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The Story Of Wild Animals:
 Story Of The Armadillo

 Story Of The Lynx

 Story Of The Elephant

 Story Of The Leopard

 Story Of The Reindeer

 Story Of The Coyote

 Story Of The Wild Sheep

 Story Of The Mungoose

 Story Of The Zebra

 Story Of The Yak

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Story Of The Leopard

( Originally Published Early 1900's )

Some years ago a couple of leopards, which lived in England, afforded a strong proof of the innate individuality of these animals. One of them, a male, was always sulky and unamiable, and never would respond to offered kindnesses. The female, on the contrary, was most docile and affectionate, eagerly seeking for the kind words and caresses of her keeper. She was extremely playful, as is the wont of most leopards, and was in the habit of indulging in an amusement which is generally supposed to be the specialty of the monkey tribe. Nothing pleased her so well as to lay her claws on some article of dress belonging to her visitors, to drag it through the bars of her cage, and to tear it in pieces. Scarcely a day passed that this amusingly mischievous animal did not entirely destroy a hat, bonnet or parasol, or perhaps protrude a rapid paw and claw off a large piece of a lady's dress.

The cubs of the leopard are pretty, graceful little creatures, with short pointed tails, and spots of a fainter tint than those of the adult animal. Their number is from one to five. Even in captivity the leopard is a most playful animal, especially if in the society of companions of its own race.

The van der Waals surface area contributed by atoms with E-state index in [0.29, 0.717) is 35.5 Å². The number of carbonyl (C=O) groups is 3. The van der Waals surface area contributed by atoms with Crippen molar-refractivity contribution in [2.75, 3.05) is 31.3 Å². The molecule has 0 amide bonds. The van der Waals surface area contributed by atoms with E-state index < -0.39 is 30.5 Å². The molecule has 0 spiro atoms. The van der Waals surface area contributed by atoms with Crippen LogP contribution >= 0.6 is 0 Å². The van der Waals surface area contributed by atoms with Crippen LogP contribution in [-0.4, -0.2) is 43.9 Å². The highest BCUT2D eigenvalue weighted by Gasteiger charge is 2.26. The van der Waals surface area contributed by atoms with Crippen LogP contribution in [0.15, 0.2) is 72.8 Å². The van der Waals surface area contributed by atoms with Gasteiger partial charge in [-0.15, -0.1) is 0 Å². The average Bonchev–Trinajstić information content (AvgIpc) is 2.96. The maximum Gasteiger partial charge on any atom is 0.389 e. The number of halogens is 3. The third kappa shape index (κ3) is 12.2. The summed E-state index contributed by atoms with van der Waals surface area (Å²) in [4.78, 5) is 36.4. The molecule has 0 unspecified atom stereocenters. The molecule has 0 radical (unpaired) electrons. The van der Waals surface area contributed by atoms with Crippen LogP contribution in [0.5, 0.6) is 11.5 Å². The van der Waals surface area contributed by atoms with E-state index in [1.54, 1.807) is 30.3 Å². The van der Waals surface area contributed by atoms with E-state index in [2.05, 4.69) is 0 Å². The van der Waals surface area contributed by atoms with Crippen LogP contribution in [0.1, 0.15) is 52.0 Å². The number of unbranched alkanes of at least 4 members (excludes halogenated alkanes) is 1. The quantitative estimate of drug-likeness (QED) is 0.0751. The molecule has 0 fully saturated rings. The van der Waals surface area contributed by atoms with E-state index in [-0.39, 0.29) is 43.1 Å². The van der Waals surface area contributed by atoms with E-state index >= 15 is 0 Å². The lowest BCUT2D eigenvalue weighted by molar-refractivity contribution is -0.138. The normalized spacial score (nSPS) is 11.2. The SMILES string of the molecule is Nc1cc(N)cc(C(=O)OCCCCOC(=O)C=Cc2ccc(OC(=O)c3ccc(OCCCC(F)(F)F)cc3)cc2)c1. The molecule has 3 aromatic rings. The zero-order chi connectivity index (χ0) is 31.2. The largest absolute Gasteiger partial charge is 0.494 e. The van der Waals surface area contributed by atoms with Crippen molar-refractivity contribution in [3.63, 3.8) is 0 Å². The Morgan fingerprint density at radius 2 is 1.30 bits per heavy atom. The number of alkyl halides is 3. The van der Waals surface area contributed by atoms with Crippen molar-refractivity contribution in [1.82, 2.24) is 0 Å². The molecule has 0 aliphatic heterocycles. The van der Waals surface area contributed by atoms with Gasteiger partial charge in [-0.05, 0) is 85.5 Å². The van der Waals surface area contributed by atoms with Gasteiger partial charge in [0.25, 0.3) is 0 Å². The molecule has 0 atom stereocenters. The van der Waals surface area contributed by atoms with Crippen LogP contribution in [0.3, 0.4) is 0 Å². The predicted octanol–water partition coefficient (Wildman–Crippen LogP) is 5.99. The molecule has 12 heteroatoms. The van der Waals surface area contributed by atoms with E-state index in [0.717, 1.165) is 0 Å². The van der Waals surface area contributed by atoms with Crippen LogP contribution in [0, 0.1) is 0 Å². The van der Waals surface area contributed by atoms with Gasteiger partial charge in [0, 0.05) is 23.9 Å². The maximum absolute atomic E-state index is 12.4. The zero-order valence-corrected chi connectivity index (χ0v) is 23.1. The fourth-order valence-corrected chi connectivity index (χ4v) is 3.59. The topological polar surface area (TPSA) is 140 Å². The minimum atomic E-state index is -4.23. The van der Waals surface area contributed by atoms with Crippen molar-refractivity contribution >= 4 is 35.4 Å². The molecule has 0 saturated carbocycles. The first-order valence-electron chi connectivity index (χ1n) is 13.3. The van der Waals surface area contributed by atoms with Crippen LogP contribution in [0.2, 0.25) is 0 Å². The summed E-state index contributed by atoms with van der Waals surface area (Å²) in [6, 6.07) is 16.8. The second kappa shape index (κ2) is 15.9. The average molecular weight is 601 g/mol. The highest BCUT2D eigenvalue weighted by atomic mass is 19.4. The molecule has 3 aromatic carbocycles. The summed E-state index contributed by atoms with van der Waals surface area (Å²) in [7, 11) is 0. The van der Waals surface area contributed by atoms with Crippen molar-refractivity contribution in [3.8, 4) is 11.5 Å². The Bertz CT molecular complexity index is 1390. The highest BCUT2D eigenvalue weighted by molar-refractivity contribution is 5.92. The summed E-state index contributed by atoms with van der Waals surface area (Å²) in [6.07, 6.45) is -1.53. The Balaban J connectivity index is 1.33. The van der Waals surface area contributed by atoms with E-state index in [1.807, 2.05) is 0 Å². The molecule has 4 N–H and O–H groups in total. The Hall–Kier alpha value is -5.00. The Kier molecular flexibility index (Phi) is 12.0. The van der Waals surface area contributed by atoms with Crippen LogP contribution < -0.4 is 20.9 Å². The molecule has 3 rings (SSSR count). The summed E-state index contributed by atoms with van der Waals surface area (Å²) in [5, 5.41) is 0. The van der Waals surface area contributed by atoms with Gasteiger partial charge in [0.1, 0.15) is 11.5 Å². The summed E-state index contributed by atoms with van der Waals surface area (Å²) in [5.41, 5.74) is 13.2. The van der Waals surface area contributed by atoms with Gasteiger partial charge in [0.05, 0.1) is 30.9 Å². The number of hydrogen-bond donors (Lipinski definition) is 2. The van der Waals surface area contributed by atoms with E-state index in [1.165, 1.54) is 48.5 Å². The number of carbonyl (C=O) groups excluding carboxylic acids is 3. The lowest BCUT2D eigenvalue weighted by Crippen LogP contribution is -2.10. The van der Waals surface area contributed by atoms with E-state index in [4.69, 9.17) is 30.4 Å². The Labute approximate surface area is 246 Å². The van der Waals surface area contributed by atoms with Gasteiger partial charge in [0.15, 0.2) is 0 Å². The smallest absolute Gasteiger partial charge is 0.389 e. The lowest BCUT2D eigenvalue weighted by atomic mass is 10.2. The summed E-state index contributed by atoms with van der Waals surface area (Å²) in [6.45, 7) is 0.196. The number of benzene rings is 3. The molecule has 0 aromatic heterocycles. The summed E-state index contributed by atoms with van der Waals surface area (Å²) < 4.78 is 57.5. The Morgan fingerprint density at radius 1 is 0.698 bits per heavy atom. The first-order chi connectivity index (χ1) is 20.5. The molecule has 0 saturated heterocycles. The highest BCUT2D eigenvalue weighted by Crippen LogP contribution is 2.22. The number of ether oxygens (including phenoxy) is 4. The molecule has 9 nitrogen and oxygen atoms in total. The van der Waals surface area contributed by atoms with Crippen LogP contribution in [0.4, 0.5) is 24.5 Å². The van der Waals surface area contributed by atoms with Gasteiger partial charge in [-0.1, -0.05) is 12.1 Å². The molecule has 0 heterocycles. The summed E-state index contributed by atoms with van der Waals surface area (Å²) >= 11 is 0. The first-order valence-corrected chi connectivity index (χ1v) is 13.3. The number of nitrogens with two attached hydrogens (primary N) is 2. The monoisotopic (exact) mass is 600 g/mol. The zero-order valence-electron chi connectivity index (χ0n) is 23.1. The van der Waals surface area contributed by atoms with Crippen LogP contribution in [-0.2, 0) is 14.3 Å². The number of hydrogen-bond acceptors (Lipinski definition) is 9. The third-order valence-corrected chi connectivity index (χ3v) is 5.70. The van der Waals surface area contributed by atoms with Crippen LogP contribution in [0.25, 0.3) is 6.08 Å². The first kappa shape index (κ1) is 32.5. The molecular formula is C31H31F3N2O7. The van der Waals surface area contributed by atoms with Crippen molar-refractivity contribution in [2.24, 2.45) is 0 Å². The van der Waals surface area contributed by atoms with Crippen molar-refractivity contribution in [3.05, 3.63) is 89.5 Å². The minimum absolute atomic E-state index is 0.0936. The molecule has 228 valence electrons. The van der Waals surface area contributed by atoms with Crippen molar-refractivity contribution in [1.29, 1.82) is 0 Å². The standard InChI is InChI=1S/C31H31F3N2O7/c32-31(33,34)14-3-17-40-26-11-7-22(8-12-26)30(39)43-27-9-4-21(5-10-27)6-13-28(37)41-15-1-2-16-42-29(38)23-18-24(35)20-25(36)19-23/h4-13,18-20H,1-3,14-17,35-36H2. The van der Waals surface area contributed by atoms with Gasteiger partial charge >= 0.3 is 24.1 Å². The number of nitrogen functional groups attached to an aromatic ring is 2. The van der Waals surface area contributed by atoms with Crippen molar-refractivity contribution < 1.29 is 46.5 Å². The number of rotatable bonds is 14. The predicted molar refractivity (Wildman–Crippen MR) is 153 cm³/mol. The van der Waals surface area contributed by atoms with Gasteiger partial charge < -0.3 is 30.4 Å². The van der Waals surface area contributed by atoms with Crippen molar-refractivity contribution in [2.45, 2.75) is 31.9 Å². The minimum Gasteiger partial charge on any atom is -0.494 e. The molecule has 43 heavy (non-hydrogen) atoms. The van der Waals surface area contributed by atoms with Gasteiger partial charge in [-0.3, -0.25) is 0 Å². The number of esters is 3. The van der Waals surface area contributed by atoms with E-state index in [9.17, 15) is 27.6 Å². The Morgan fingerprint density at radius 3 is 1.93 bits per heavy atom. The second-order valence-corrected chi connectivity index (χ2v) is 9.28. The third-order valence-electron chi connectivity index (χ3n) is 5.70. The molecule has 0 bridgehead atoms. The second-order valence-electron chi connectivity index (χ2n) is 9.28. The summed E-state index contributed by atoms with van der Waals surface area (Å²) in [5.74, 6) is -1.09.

The beautiful spotted creatures sport with each other just like so many kittens, making, with their wild, graceful springs, sudden attacks upon one companion, or escaping from the assaults of another, rolling over on their backs, and striking playfully at each other, and every now and then uniting in a general skirmishing chase over their limited domains. Even when they are caged together with lions and tigers, their playfulness does not desert them, and they treat their enormous companions with amusing coolness.

The third in point of size of the Old World cats is the leopard, or panther, a species closely allied to the lion and tiger, from whom it is at once distinguished by its color marks and inferior dimensions. Two species of large spotted cats are recognized as inhabiting Africa and India, to the smaller of which the name leopard is restricted, while the larger is known as the panther. Although there is an enormous amount of difference between the smallest and the largest of such spotted cats in point of size, yet I find that the change from the one to the other is so gradual and complete that, in a large series of specimens, it is quite impossible to say where leopards end and panthers begin. Hence it appears to me that there is but a single species, for which the name leopard should be adopted. The spotted coat of the leopard being its most distinctive feature, the animal (in common with the hunting-leopard) is known to the natives of India as the chita, meaning spotted; the leopard, on account of its larger size, being often distinguished as the chita-bagh, or spotted tiger. I have made a careful study of the two animals, and have concluded that they are of the same species. They are as close kin as are the Jersey and Shorthorn or Durham cows.

The differences in the size of individual leopards is so great that while in the smallest examples the total length of the head, body and tail does not exceed five feet, in the largest it reaches to as much as eight feet. In a large male, of which the total length was seven feet eleven inches, the head and body measured four feet nine inches, and the tail three feet two inches.

The leopard is one of the three larger cats which are common to India and Africa, the other two being the lion and the hunting-leopard. The distribution of the leopard is, however, more extensive than that of the lion, embracing nearly the whole of Asia, from Persia to Japan, but not extending as far north as Siberia.